When Do I Need a Privacy Policy?

The short answer? Almost always.

The long answer: Privacy Policies are legally required when you collect any sort of personal user data from your website visitors or mobile app users. The definition of “personal data” is very broad and includes personally identifiable information such as:

  • Names
  • Email addresses
  • Billing addresses
  • Shipping addresses
  • Phone numbers
  • IP Addresses
  • Dates of birth
  • Social security numbers
  • Details of physical appearance
  • Any additional information that could identify a user

Most websites collect some form of identifying personal information from visitors and will therefore be legally obligated to use a Privacy Policy.

Also, even if your website isn’t legally required to have a privacy policy, you may be contractually required by your third party website vendors to have a privacy policy (e.g., Google Analytics). 

What Should I Include in My Website’s Privacy Policy?

The information that is required in a Privacy Policy will vary based on how your website collects and stores user data. In creating a Privacy Policy, you should also consider where your website users live. If you run a global business, you will also need to make sure you comply with international privacy laws.

Even though the exact contents will vary from website to website, there are a few pieces of basic information that should be included in every Privacy Policy. A brief explanation for each informational requirement is included below.

Business Name and Contact Information

Your Privacy Policy must contain the official name of your business and contact information that can be used to reach your business.

Types of Personal Information Collected

Your business is legally obligated to disclose the specific types of personal data you collect from visitors.

How Personal Information Is Used

The specific way your business will use its website visitors’ personal data should also be described in as much detail as possible.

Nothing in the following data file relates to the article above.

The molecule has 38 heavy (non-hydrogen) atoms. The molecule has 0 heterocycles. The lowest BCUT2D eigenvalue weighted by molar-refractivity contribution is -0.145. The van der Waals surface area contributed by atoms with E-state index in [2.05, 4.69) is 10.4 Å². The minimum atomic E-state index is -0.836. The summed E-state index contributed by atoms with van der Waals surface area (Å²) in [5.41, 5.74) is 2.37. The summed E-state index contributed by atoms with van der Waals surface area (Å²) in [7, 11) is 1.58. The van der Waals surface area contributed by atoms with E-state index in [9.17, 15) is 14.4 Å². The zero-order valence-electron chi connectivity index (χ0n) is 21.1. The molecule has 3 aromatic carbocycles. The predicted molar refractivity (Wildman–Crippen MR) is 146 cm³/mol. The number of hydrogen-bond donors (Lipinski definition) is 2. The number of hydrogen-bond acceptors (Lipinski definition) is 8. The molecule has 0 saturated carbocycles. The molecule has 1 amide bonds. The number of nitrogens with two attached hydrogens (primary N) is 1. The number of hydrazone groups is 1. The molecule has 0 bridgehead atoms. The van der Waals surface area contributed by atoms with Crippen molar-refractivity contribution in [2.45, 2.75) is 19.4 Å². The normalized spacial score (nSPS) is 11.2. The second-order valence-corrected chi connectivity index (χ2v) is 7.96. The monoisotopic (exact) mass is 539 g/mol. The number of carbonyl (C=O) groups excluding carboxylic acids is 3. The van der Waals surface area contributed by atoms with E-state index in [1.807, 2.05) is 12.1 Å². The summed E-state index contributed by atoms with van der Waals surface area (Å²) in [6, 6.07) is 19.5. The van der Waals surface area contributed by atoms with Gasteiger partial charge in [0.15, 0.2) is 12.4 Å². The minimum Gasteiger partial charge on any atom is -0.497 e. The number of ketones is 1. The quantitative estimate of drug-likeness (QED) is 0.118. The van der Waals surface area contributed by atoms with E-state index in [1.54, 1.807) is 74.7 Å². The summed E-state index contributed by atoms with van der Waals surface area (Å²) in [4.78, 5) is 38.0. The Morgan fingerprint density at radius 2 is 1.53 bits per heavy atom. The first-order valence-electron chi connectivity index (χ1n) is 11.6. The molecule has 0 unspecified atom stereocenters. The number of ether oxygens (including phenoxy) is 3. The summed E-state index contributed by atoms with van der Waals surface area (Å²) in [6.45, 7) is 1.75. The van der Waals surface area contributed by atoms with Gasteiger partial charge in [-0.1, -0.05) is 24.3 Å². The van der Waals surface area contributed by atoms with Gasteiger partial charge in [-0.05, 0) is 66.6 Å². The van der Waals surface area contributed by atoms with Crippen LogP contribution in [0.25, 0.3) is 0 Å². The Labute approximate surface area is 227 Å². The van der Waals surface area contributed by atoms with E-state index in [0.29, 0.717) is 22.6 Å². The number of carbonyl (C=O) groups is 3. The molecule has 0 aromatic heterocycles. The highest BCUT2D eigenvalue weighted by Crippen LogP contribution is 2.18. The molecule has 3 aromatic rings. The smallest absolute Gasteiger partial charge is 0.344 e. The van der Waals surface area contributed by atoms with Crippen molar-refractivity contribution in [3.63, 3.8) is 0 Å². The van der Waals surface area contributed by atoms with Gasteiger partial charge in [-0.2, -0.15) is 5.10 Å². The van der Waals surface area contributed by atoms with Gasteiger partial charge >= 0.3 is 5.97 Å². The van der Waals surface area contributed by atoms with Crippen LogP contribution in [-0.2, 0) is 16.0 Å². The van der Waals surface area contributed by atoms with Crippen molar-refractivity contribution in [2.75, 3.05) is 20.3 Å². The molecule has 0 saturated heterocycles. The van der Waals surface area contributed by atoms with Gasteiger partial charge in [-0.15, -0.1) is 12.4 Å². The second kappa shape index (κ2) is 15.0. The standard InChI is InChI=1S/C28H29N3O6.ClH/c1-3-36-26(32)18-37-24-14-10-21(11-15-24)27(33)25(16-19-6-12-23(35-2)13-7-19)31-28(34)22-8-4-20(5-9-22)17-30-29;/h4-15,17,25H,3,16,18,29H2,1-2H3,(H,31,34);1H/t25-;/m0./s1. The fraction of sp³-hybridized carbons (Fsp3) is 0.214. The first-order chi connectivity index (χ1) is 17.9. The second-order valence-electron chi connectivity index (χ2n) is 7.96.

Why You Need to Collect Personal Information

Privacy legislation limits your data collection to personal data that you actually need, and requires you to disclose the reason you need it.

How Visitors Can Opt Out of Data Collection

Your Privacy Policy must include instructions for how users can opt out of personal data collection on your website, and explain how they can obtain a copy of any personal information that has already been collected by you.

How Personal Information Is Shared with Third Parties

The majority of businesses use at least one third party tool such as Google Analytics on their websites. Your Privacy Policy needs to explain how information is shared with third party services, and you should also disclaim liability for anything that happens after a user clicks on a third party link from your website.

Do I Really Need a Lawyer to Write These Things?

While you could use an online generator or legal template to create your own Privacy Policy and Terms of Use, a lawyer can make sure that your legal website notices are complete, correct, and tailored to your business. I know I am biased as a business attorney myself, but I have seen firsthand examples of the damage a poorly written Privacy Policy or Terms of Service can cause. Terms and Conditions that don’t cover all the bases can leave your business vulnerable to lawsuits and copyright infringement. Noncompliant Privacy Policies can lead to state and federal intervention and legal consequences. 

The best way to ensure that your website’s legal notices are both comprehensive and customized to your business is to avoid “Google Lawyering” and have a professional handle it for you. Mod Law Firm is happy to help assist you with crafting the perfect Terms of Service and Privacy Policy for your business. If you live in Oregon or North Carolina, you can set up an introductory consultation with Mod Law Firm to chat about your questions and concerns!